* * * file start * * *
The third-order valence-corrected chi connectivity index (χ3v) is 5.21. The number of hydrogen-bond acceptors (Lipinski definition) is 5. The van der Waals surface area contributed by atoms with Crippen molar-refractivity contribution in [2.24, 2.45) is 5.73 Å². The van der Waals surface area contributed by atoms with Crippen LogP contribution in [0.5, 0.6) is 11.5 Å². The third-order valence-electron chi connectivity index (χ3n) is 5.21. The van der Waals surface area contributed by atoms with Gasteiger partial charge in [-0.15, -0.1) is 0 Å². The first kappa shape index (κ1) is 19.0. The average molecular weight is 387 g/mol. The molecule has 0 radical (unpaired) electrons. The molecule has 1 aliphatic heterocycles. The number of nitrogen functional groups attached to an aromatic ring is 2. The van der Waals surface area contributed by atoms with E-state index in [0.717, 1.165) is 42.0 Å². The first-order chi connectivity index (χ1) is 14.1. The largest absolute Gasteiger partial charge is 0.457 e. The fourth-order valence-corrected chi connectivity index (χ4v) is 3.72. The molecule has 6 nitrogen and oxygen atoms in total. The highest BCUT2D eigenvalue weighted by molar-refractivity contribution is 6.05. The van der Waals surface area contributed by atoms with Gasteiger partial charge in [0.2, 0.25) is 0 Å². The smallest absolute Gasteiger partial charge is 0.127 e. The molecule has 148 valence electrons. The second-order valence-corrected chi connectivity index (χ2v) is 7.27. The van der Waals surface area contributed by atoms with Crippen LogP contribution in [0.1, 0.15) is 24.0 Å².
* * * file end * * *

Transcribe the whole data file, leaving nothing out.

The third-order valence-corrected chi connectivity index (χ3v) is 5.21. The number of hydrogen-bond acceptors (Lipinski definition) is 5. The van der Waals surface area contributed by atoms with Crippen molar-refractivity contribution in [2.24, 2.45) is 5.73 Å². The van der Waals surface area contributed by atoms with Crippen LogP contribution in [0.5, 0.6) is 11.5 Å². The third-order valence-electron chi connectivity index (χ3n) is 5.21. The van der Waals surface area contributed by atoms with Gasteiger partial charge in [-0.15, -0.1) is 0 Å². The first kappa shape index (κ1) is 19.0. The average molecular weight is 387 g/mol. The molecule has 0 radical (unpaired) electrons. The molecule has 1 aliphatic heterocycles. The number of nitrogen functional groups attached to an aromatic ring is 2. The van der Waals surface area contributed by atoms with E-state index in [0.717, 1.165) is 42.0 Å². The first-order chi connectivity index (χ1) is 14.1. The largest absolute Gasteiger partial charge is 0.457 e. The fourth-order valence-corrected chi connectivity index (χ4v) is 3.72. The molecule has 6 nitrogen and oxygen atoms in total. The highest BCUT2D eigenvalue weighted by molar-refractivity contribution is 6.05. The van der Waals surface area contributed by atoms with Gasteiger partial charge in [0.2, 0.25) is 0 Å². The smallest absolute Gasteiger partial charge is 0.127 e. The molecule has 148 valence electrons. The second-order valence-corrected chi connectivity index (χ2v) is 7.27. The van der Waals surface area contributed by atoms with Crippen LogP contribution in [0.1, 0.15) is 24.0 Å².